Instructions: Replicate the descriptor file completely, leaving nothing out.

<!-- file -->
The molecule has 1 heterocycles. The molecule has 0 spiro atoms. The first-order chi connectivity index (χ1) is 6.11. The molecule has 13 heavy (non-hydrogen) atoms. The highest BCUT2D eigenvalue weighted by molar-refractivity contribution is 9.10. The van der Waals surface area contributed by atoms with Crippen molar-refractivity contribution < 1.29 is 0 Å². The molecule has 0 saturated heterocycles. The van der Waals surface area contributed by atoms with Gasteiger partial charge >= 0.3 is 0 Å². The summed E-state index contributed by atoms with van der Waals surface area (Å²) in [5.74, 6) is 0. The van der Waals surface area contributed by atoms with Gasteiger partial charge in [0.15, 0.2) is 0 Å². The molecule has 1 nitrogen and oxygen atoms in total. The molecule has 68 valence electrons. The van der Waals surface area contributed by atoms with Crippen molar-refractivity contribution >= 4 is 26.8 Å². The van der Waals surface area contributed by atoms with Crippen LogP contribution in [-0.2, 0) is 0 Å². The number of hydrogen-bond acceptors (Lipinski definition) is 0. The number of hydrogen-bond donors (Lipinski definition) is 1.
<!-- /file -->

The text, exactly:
The molecule has 1 heterocycles. The molecule has 0 spiro atoms. The first-order chi connectivity index (χ1) is 6.11. The molecule has 13 heavy (non-hydrogen) atoms. The highest BCUT2D eigenvalue weighted by molar-refractivity contribution is 9.10. The van der Waals surface area contributed by atoms with Crippen molar-refractivity contribution < 1.29 is 0 Å². The molecule has 0 saturated heterocycles. The van der Waals surface area contributed by atoms with Gasteiger partial charge >= 0.3 is 0 Å². The summed E-state index contributed by atoms with van der Waals surface area (Å²) in [5.74, 6) is 0. The van der Waals surface area contributed by atoms with Gasteiger partial charge in [0.15, 0.2) is 0 Å². The molecule has 1 nitrogen and oxygen atoms in total. The molecule has 68 valence electrons. The van der Waals surface area contributed by atoms with Crippen molar-refractivity contribution >= 4 is 26.8 Å². The van der Waals surface area contributed by atoms with Crippen LogP contribution in [-0.2, 0) is 0 Å². The number of hydrogen-bond acceptors (Lipinski definition) is 0. The number of hydrogen-bond donors (Lipinski definition) is 1.